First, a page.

The little rover that could: Opportunity still making discoveries

This synthetic image of NASA’s Opportunity Mars Exploration Rover inside Endurance Crater was produced using “Virtual Presence in Space” technology. The image was created using a photorealistic model of the rover and an underlying view of Burns Cliff captured by Opportunity after driving right to the base of this southeastern portion of the inner wall of Endurance Crater. Credit: NASA/JPL-Caltech/Cornell. mage Note: Rover model by Dan Maas, synthetic image by Zareh Gorjian, Koji Kuramura, Mike Stetson and Eric M. De Jong.

Nine years ago, NASA’s pair of identical Martian sisters – Spirit & Opportunity – bounced to daunting airbag-cushioned landings on opposite sides of the Red Planet for what was supposed to be merely 90 day missions.

Today, Opportunity celebrates a truly unfathomable achievement, entering Year 10 on Mars since she rolled to a bumpy stop on January 24, 2004. Now she’s at a super sweet spot for science loaded with clays and veined minerals and making the most remarkable findings yet about the planets watery past – building upon a long string of unthinkable discoveries due to her totally unforeseen longevity.

“Regarding achieving nine years, I never thought we’d achieve nine months!” said Principal Investigator Prof. Steve Squyres of Cornell University. “Every sol is a gift for our priceless assets on Mars.”

As of April 1, Opportunity has exceeded 3200 Sols, or Martian days. She is now 111 months into the three-month primary mission – that’s 37 times longer than the 90 day “warranty.”  The rover remains healthy, has snapped over 178,000 images and driven over 22 miles – marking the first overland expedition on another planet.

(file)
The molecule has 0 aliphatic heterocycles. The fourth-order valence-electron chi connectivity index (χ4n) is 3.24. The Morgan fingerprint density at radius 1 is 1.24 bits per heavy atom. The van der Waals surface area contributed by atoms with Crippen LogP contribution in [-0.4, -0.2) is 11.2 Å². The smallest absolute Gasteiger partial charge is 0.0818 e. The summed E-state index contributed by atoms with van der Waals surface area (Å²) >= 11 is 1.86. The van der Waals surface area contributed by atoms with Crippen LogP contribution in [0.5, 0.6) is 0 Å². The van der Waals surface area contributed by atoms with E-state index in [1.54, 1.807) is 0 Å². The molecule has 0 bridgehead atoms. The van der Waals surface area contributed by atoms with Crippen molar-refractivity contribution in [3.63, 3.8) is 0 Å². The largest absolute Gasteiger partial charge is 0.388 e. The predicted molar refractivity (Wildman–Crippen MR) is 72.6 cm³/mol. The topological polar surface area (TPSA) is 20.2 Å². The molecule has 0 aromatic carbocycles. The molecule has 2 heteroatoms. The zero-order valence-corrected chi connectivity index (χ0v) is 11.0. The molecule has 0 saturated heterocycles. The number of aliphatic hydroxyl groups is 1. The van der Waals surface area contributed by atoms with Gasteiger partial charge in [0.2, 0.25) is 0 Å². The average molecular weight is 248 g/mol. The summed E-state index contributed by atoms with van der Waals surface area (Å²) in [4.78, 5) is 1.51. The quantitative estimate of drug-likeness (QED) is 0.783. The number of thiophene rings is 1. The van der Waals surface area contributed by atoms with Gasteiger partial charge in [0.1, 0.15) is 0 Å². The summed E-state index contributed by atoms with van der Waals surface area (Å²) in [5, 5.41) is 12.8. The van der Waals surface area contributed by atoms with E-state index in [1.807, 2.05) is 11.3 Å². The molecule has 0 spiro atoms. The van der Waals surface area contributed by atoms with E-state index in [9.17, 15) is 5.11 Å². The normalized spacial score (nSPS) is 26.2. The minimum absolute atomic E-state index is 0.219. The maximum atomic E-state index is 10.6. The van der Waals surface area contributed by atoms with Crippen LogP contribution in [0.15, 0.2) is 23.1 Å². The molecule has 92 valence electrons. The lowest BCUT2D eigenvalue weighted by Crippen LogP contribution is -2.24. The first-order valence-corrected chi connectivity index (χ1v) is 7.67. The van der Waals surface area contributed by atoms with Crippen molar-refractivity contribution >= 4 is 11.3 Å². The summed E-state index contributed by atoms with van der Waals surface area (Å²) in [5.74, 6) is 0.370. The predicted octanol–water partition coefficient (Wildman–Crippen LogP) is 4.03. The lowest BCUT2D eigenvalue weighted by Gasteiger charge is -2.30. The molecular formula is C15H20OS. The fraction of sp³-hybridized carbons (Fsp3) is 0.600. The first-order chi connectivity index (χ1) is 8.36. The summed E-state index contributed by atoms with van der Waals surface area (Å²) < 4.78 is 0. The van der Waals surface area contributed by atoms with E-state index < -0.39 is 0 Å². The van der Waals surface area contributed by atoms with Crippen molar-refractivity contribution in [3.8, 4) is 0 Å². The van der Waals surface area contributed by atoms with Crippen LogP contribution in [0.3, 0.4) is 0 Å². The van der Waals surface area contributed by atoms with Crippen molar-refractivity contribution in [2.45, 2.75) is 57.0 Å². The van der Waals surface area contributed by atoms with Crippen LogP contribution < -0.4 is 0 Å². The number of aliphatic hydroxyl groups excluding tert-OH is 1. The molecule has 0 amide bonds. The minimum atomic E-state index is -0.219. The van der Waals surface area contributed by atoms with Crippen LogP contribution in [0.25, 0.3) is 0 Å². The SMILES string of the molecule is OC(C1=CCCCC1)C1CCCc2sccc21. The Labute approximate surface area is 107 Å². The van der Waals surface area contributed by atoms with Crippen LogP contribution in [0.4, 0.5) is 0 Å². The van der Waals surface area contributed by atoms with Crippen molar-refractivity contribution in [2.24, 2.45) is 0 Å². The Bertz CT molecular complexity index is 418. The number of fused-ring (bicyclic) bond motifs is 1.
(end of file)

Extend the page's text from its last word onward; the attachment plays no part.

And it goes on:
The resilient, solar powered Opportunity robot is roving around Martian terrain where she proved that potentially life sustaining liquid water once flowed billions of years ago when the planet was warmer.

She is investigating the inboard edge of Cape York – a hilly segment of the eroded rim of 14 mile (22 km) wide Endeavour Crater, featuring terrain with older rocks than previously inspected and unlike anything studied before. It’s a place more than three billion years old that no one ever dared dream of reaching prior to launch in the summer of 2003.

Opportunity has accomplished breakthrough science by finding deposits of phyllosilicates – clay minerals stemming from an earlier epoch when liquid water flowed on Mars eons ago and perhaps may have been more favorable to sustaining microbial life because they form in more neutral pH water. They have never before been analyzed up close on the Martian surface; and have also just been discovered by NASA’s new Curiosity rover at Gale Crater.

“We have found phyllosilicates at the Whitewater Lake area around Cape York, said Squyres. “It’s like a whole new mission since we arrived at Cape York.” Opportunity also discovered additional hydrated mineral veins at Whitewater Lake, in addition to those found earlier at a spot named Homestake.

Opportunity will continue to explore around the crater rim.

This article appeared in the 2nd issue of RocketSTEM magazine.

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